Britain tells its nationals to quit Afghanistan immediately
UK to provide refuge to Afghan journalists under Taliban threat
Salima Mazari (C), a female district governor, looking on from a hill while accompanied by security personnel near the frontlines against the Taliban at Charkint district in Balkh province. Mazari is on a mission -- recruiting menfolk to fight the Taliban.–AFP
The Foreign, Commonwealth and Development Office on Friday updated its website to advise against all travel to Afghanistan.
"All British nationals in Afghanistan are advised to leave now by commercial means. If you are still in Afghanistan, you are advised to leave now by commercial means because of the worsening security situation," it said.
The foreign office warned Britons not to rely on it for emergency evacuation, saying the assistance it could provide was "extremely limited".
The warning comes after the Taliban launched a major offensive to coincide with the withdrawal of US-led foreign forces after nearly two decades of conflict.
"Terrorists are very likely to try to carry out attacks in Afghanistan. Specific methods of attack are evolving and increasing in sophistication," the foreign office said.
The Taliban now control vast swathes of rural Afghanistan and are challenging government forces in several cities, including Herat, near the western border with Iran, and Lashkar Gah and Kandahar in the south.
On Friday, the Islamist militants captured their first provincial capital since stepping up their offensive in May.
Zaranj, the capital of the southwest province of Nimroz, fell "without a fight", deputy provincial governor Roh Gul Khairzad told AFP.
Britain will offer sanctuary to Afghan media workers who operated with UK outlets and now face deadly threats from the Taliban, Foreign Secretary Dominic Raab said on Friday.
Responding in The Times to an open letter by Britain's leading newspapers and broadcasters calling on the government to offer refuge to Afghan colleagues, Raab said the scheme will allow relocation in "exceptional cases".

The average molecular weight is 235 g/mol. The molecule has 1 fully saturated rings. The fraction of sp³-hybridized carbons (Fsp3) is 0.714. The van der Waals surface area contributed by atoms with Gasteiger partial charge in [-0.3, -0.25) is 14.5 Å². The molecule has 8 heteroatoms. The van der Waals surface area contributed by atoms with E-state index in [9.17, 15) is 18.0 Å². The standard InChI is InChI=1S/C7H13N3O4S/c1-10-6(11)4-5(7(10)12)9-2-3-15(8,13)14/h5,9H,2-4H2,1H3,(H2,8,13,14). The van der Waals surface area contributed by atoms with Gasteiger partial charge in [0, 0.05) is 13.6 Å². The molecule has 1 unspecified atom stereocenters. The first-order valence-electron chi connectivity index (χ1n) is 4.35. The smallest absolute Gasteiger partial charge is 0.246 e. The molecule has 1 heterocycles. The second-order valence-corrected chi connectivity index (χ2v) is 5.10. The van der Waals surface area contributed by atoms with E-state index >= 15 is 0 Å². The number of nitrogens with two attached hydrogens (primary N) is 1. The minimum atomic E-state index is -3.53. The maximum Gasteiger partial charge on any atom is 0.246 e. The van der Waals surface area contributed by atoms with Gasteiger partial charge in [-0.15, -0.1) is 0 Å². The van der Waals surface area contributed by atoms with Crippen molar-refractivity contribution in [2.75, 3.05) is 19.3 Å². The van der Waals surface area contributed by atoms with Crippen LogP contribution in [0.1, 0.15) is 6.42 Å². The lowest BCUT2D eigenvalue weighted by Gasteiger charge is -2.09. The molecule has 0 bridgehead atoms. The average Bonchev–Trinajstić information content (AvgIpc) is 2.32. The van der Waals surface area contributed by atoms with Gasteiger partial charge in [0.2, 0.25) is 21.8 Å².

"We recognise the bravery of Afghan journalists and those that have worked tirelessly to support them in the pursuit of media freedom and the defence of human rights," he said.
"Your letter highlighted the threat faced by Afghan staff who have worked for your media organisations in Afghanistan, in particular the risk of reprisals they face from the Taliban from their association with the UK."
Every major British newspaper, as well as broadcasters Sky News and ITN, signed a letter to the government Thursday, warning the Taliban offensive sparked by the withdrawal of US-led forces put Afghan media workers at heightened risk.
The Islamist militants now control vast swathes of rural Afghanistan and are challenging government forces in several large cities, including Herat, near the western border with Iran, and Kandahar in the south.
The British media highlighted increasing violence against journalists including the murder in November last year of Mohammad Ilyas Dayee, who worked with British journalists, as well as the July killing of Indian photographer Danish Siddiqui from Reuters news agency.
The extension of the scheme to relocate Afghan workers comes amid pressure on the government to speed up its resettlement of translators and other staff who worked with British military during the two-decade conflict.
The government announced on Wednesday it aimed to relocate hundreds more Afghan translators and their families after senior military figures said it was not doing enough.